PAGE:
The kidneys play a critical role in a person’s health and well-being. They are responsible for eliminating waste and excessive amounts of minerals and water. Unfortunately, however, the kidneys – like any other part of the body – can become impaired. They can be damaged by illnesses or injuries, which can limit their ability to function properly. They can also completely fail, in which case they are completely unable to perform their intended functions.
Those who are diagnosed with kidney damage or failure are considered critically ill. If the kidneys cannot function the way they are supposed to, excessive levels of minerals, water, and other types of waste can buildup in the bloodstream. Over time (usually, that length of time is very short), the buildup of waste, minerals, and water can become extreme, putting the life of the individual in jeopardy; therefore, individuals who are afflicted with kidney damage or failure can perish.
What is Dialysis?
Patients that are diagnosed with kidney damage or failure require immediate medical care. The central part of their care will include dialysis treatment. Dialysis, also known as renal replacement therapy (RRT), replaces the function of the kidneys.
There are three main types of dialysis, including:
- Intermittent hemodialysis
- Peritoneal dialysis
- Continuous rental replacement therapies
The type of treatment that an individual will require depends on his or her specific condition; however, all three forms of treatment involve artificially recreating the function of the kidneys with specialized tools. In doing so, waste is removed from the bloodstream. Without dialysis, those who are suffering from kidney damage or renal failure, would eventually fall into a coma and ultimately die.
Needless to say, dialysis is a life-saving treatment.
Dialysis and Health Insurance
The cost of dialysis can be exorbitant. Fortunately, however, health insurance plans, as well as Medicare and Medicaid, do cover some, of not all, of the costs of this type of treatment.
For those patients who have health insurance, typically, the only out-of-pocket expenses that are associated with dialysis treatment are their deductible and coinsurance costs. The same is true for those who have healthcare coverage through Medicare. For example, if a patient has Medicare, he or she would have to pay the $150 deductible, as well as 20% coinsurance. However, many patients who are covered by Medicare have secondary health insurance, too, which helps to cover those out-of-pocket costs. Medicaid can also help to cover part of the cost that is associated dialysis treatment, too.
How to Find Out if Treatment is Covered
As with any other type of medical services you require, if you have been diagnosed with kidney damage or renal failure and require dialysis, it’s important that you contact your insurance company. Speak to a representative to find out exactly how your specific plan will cover treatment. As mentioned, most insurance plans – including employer-sponsored, private Marketplace plans, and Medicare – will cover at least a portion of the treatment. With that said, however, the extent to which your policy will cover your treatment depends on a variety of factors, including:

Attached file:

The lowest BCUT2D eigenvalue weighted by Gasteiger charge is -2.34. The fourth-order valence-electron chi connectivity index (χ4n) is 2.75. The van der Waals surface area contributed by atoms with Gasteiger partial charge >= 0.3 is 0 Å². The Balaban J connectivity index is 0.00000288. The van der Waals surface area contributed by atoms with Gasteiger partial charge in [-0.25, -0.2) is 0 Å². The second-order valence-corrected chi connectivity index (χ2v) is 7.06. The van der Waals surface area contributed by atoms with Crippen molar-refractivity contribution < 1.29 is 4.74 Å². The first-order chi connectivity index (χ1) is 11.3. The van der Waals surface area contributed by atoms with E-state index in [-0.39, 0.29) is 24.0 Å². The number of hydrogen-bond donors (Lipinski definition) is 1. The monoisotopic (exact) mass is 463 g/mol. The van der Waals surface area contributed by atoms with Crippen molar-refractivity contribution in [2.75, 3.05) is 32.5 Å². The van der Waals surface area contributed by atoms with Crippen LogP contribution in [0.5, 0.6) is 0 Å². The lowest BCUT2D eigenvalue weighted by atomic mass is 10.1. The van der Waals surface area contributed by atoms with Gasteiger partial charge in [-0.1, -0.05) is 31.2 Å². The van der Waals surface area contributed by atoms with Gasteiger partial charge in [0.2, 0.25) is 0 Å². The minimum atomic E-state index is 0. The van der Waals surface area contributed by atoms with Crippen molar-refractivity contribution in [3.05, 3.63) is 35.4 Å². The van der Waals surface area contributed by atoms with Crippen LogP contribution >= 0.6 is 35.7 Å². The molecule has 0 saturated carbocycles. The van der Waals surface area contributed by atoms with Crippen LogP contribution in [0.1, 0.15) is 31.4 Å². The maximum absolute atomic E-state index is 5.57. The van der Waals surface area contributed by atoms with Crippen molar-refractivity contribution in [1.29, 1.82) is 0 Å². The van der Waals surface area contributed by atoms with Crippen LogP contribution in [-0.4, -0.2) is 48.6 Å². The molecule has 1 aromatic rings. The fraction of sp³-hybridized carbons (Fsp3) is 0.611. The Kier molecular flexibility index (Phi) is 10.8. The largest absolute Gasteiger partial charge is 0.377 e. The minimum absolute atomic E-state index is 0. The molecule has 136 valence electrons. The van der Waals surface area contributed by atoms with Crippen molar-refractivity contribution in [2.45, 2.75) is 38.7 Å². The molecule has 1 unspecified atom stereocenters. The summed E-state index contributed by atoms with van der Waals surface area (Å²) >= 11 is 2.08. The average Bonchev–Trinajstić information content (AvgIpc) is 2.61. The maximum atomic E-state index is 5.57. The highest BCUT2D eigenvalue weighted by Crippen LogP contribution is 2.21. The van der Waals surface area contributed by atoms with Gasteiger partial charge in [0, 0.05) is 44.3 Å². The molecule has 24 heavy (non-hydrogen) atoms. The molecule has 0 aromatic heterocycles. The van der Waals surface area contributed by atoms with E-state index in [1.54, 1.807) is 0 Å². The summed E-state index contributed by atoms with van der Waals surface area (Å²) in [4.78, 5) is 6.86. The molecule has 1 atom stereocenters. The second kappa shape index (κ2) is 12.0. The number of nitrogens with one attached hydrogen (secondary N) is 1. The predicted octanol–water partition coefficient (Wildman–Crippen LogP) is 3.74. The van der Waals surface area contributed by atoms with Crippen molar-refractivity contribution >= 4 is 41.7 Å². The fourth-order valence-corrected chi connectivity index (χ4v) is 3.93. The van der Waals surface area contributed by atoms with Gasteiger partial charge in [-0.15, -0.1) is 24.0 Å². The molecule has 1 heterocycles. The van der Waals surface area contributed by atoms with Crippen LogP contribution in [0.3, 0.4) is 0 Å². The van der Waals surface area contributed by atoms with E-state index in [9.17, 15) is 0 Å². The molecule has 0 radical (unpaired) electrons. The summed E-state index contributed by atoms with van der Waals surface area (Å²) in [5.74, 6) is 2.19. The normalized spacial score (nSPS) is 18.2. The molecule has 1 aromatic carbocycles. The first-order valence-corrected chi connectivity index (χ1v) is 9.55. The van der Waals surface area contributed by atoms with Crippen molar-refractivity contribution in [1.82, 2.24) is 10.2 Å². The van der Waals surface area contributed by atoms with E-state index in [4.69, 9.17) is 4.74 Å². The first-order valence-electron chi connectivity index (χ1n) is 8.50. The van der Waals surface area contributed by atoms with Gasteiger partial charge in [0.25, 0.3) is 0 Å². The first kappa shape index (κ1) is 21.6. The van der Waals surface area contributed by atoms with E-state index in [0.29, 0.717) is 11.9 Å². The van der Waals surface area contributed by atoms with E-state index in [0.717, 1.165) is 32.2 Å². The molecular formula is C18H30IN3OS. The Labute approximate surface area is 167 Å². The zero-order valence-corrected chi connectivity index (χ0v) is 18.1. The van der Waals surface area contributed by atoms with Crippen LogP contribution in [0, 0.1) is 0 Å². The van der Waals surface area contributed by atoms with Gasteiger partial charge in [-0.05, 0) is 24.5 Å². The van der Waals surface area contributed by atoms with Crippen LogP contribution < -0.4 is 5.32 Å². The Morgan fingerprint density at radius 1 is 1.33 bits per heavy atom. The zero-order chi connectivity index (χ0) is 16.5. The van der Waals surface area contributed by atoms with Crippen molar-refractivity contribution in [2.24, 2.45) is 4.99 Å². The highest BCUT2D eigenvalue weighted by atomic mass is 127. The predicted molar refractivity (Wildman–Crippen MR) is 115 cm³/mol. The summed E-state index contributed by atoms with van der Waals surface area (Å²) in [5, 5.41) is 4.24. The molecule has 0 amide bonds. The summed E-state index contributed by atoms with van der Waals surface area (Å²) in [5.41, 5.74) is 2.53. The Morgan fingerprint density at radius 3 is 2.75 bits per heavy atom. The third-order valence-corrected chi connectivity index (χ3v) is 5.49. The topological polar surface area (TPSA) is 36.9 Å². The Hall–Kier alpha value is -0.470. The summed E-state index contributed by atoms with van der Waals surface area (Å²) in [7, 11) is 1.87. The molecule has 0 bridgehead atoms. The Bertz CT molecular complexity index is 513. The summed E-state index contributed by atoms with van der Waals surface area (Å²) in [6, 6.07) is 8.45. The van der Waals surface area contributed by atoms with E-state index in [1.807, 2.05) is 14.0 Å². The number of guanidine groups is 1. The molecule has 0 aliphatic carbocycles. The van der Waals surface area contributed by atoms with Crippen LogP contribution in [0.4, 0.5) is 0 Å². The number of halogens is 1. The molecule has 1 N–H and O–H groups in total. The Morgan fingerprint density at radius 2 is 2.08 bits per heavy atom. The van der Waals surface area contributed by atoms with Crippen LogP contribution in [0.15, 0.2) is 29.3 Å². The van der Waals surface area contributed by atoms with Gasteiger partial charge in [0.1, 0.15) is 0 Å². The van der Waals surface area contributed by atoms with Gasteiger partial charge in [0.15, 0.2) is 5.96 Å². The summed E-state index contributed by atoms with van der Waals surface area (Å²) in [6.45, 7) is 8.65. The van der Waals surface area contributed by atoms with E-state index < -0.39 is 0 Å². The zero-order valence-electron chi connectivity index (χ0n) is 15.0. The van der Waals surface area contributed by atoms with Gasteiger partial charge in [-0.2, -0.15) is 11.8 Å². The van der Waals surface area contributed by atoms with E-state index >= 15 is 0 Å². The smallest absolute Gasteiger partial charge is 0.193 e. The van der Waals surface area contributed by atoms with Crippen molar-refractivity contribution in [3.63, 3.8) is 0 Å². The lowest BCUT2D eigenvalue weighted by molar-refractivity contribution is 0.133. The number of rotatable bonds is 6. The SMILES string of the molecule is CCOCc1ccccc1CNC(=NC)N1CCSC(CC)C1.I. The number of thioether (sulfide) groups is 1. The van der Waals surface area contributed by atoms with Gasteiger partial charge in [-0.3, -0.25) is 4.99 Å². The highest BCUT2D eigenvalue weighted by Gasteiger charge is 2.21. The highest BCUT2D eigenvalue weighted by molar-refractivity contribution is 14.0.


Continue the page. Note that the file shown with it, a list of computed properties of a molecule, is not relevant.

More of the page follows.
- The stage of renal failure you are in
- The type of plan you have
- Whether or not you are eligible for Medicare
It is likely that you will incur some out-of-pocket expenses, regardless of how much your healthcare plan covers dialysis treatment. As mentioned above, you will have to meet your deductible before your insurance coverage kicks in; additionally, you may have to pay a copay for each treatment.
If you are eligible for Medicare and you carry private or employer-sponsored health insurance, they may work together to cover all of the expenses. For instance, if your private insurance may cover the portion of treatment that Medicare doesn’t cover.
The Bottom Line
Dialysis is considered a medically necessary treatment for those who are suffering from any degree of renal failure. As such, health insurance will cover at least a portion of this type of treatment. As always, contact your carrier to find out the specifics of your policy. If you do not have health insurance and you are eligible for Medicare, this type of healthcare will cover a portion of your treatment.
If you currently carry health insurance – whether a private policy or through Medicare – and the coverage you have does not offer enough assistance for dialysis, speak to a reputable insurance agent. Together, you can discuss the different options that are available for you in regard to finding a health insurance plan that will provide the best coverage for the life-saving dialysis treatment that you require.
If you are diagnosed with kidney damage or liver failure – no matter the extent – dialysis treatment is an absolute must. The cost of treatment can be exorbitant, if you don’t have health insurance coverage; however, take comfort in knowing that there are options available that can offset all, if not most of the cost.